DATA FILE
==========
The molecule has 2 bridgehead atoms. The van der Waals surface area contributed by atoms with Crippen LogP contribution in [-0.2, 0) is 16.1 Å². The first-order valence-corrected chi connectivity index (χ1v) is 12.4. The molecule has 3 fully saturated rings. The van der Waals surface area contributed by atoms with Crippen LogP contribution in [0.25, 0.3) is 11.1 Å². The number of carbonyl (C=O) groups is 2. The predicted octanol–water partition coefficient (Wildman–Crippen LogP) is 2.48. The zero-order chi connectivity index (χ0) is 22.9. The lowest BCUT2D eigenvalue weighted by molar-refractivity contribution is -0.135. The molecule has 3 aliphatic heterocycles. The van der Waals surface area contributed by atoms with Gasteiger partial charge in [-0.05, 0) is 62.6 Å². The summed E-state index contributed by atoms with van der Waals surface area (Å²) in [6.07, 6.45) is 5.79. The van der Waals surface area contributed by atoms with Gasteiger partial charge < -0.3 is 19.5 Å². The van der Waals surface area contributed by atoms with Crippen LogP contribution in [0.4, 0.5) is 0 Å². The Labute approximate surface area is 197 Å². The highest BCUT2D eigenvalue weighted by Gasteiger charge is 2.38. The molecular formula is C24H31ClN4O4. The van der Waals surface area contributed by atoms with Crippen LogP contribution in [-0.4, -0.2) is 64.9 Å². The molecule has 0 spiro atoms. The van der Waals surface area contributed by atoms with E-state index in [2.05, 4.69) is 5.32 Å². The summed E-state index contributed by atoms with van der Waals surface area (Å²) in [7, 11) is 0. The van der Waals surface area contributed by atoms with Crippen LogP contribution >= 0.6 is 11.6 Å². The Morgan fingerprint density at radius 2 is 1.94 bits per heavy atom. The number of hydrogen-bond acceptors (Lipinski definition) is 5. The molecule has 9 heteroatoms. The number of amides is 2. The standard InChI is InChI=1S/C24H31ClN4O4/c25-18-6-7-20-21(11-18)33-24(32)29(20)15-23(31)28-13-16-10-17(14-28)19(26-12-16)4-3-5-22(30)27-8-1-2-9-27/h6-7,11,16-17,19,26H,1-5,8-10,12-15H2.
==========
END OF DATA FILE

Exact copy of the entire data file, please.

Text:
The molecule has 2 bridgehead atoms. The van der Waals surface area contributed by atoms with Crippen LogP contribution in [-0.2, 0) is 16.1 Å². The first-order valence-corrected chi connectivity index (χ1v) is 12.4. The molecule has 3 fully saturated rings. The van der Waals surface area contributed by atoms with Crippen LogP contribution in [0.25, 0.3) is 11.1 Å². The number of carbonyl (C=O) groups is 2. The predicted octanol–water partition coefficient (Wildman–Crippen LogP) is 2.48. The zero-order chi connectivity index (χ0) is 22.9. The lowest BCUT2D eigenvalue weighted by molar-refractivity contribution is -0.135. The molecule has 3 aliphatic heterocycles. The van der Waals surface area contributed by atoms with Gasteiger partial charge in [-0.05, 0) is 62.6 Å². The summed E-state index contributed by atoms with van der Waals surface area (Å²) in [6.07, 6.45) is 5.79. The van der Waals surface area contributed by atoms with Gasteiger partial charge < -0.3 is 19.5 Å². The van der Waals surface area contributed by atoms with Crippen LogP contribution in [0.4, 0.5) is 0 Å². The Labute approximate surface area is 197 Å². The highest BCUT2D eigenvalue weighted by Gasteiger charge is 2.38. The molecular formula is C24H31ClN4O4. The van der Waals surface area contributed by atoms with Crippen LogP contribution in [-0.4, -0.2) is 64.9 Å². The molecule has 0 spiro atoms. The van der Waals surface area contributed by atoms with E-state index in [2.05, 4.69) is 5.32 Å². The summed E-state index contributed by atoms with van der Waals surface area (Å²) in [7, 11) is 0. The van der Waals surface area contributed by atoms with Crippen LogP contribution >= 0.6 is 11.6 Å². The Morgan fingerprint density at radius 2 is 1.94 bits per heavy atom. The number of hydrogen-bond acceptors (Lipinski definition) is 5. The molecule has 9 heteroatoms. The number of amides is 2. The standard InChI is InChI=1S/C24H31ClN4O4/c25-18-6-7-20-21(11-18)33-24(32)29(20)15-23(31)28-13-16-10-17(14-28)19(26-12-16)4-3-5-22(30)27-8-1-2-9-27/h6-7,11,16-17,19,26H,1-5,8-10,12-15H2.